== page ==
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Am I Spoiling My Baby?

Q. I've recently gone back to work part-time, leaving my 7-month-old with an acquaintance who also takes care of a few neighborhood kids. Yesterday, when I went to her place to take my daughter home, my sitter said that I must be spoiling her because she wants to be held all the time. The sitter wants me to let my baby cry it out every so often so that she doesn't clamor for attention. To me, picking up a baby when she starts crying is common sense. Am I spoiling my child?

A. You just can't spoil a 7-month-old, especially by picking her up when she cries. In fact, ignoring her is immeasurably more damaging than responding to her requests for attention. Since she can't use words, a 7-month-old has no other means of communicating her essential needs  -- food, diaper changes, play, hugs, sleep  -- than by crying.

You also can't underestimate the importance of being held. Your daughter may be trying to tell your babysitter that she needs some extra loving and cuddling in the absence of her mom. She's only 7 months old  -- it's natural for her to miss you and terrific that she knows to ask for comfort.

Even when she's not missing her mom, a baby's desire to be held is not a sign of weakness or something that should be trained out of her. Her desire to be held is as real as her desire for food or sleep, and should be treated as such. In fact, research supports the importance of loving contact for children's development.

There is no such thing as getting attention more often than it's needed at this age. Babies whose moms respond to their signals  -- not just crying, but others, too  -- usually grow up to have better language comprehension, longer attention spans, and better social skills than babies whose moms do not read their signals adequately.

I think what is sometimes confusing is the distinction between being responsive and swooping in to pick up your baby at her first whimper. Being responsive doesn't mean that your baby will never have to cry. Rather, it means being consistent about your behavior. Under what circumstances do you let her cry? If you do it just to make a point  -- to show her that she can't expect to get everything she wants  -- it won't work. That makes no sense to her, since there are many reasons that she might be crying.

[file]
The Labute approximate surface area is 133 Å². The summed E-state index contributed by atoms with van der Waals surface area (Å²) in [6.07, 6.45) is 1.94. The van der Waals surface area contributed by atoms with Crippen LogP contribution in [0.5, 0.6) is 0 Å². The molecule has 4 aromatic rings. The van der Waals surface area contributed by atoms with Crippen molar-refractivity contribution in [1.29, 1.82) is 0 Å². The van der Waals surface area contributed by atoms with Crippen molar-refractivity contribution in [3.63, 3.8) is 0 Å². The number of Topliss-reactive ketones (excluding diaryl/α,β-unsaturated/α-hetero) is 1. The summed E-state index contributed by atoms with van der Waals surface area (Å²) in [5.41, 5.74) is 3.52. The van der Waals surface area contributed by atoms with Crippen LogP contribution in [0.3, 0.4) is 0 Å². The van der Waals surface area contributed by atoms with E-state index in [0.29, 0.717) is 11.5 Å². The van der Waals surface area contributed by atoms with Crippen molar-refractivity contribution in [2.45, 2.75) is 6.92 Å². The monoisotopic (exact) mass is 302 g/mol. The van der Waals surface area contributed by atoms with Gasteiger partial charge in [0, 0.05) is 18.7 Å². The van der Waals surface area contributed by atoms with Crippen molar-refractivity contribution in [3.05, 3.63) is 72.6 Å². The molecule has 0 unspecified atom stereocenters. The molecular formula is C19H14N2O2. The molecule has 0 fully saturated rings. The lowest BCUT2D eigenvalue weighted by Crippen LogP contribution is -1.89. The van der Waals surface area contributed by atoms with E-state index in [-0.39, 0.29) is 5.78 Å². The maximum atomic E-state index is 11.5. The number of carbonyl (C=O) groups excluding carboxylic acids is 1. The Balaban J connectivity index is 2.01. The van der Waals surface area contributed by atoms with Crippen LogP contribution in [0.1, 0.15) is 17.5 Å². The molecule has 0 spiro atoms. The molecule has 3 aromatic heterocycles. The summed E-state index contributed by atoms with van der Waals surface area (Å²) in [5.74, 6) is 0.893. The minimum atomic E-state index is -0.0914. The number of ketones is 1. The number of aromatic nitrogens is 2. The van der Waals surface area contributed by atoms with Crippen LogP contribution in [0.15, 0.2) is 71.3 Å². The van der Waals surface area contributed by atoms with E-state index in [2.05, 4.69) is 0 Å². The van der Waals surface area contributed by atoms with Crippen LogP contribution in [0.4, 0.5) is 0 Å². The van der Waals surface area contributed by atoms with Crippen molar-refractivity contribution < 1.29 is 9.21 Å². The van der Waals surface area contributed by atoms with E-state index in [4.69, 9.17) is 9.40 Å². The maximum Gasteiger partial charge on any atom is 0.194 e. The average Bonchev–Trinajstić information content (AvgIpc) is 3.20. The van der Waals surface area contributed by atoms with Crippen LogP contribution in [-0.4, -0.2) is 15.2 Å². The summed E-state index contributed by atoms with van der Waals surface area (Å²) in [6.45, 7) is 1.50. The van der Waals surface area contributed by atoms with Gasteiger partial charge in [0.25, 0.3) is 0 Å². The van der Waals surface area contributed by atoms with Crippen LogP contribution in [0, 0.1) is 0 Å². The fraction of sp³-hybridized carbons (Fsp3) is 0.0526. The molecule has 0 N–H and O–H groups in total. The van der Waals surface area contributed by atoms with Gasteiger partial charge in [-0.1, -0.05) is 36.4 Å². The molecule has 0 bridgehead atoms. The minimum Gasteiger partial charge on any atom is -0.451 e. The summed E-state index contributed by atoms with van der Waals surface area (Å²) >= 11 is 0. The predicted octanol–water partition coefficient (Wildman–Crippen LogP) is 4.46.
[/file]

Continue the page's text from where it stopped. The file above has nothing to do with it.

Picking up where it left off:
But if you let her cry for a specific reason  -- because you've put her down for a nap, or because you won't let her play near the fireplace, or because she's thrown her bottle on the floor for the sixth time and you're not going to play that game anymore  -- that is a different issue and something she can understand. Instead of randomly ignoring her, you are responding in a more predictable way.

When your child cries, the best thing to do is try to figure out why she's crying. Is she hungry? Thirsty? Tired? Bored? Lonely? If you listen to her cry, and look at other cues and circumstances (How long has it been since she last ate? Has she been sitting in her high chair or play yard alone for a long time? Can she reach any interesting toys?), you might be able to figure out what she needs. If she is, in fact, crying because you have put the kibosh on something unsafe or otherwise unacceptable, there is nothing wrong with using a little distraction and sympathy to soothe her. Teaching her to move on is not the same as giving in

One more note: Some babies might need to be held more than others; perhaps your daughter is one of these children. Many moms have found slings to be useful (Dr. William Sears calls it "babywearing"); they allow you to carry your infant around with you for as long as you like with your hands free. Your letter serves as an important reminder to all parents to make sure that they see eye to eye with their caregiver on philosophies of child-rearing. When you're searching for a childcare provider, ask specific questions about how she or he would respond to certain situations or different behaviors by your baby. Once you've chosen someone, continue to ask questions about how things are going. Don't assume that just because someone is a friend, she has child-rearing beliefs that are absolutely in line with yours. There are lots of wonderful caregivers out there who understand how to meet babies' needs and nurture their independence. With any luck, you'll be able to find one in your neighborhood.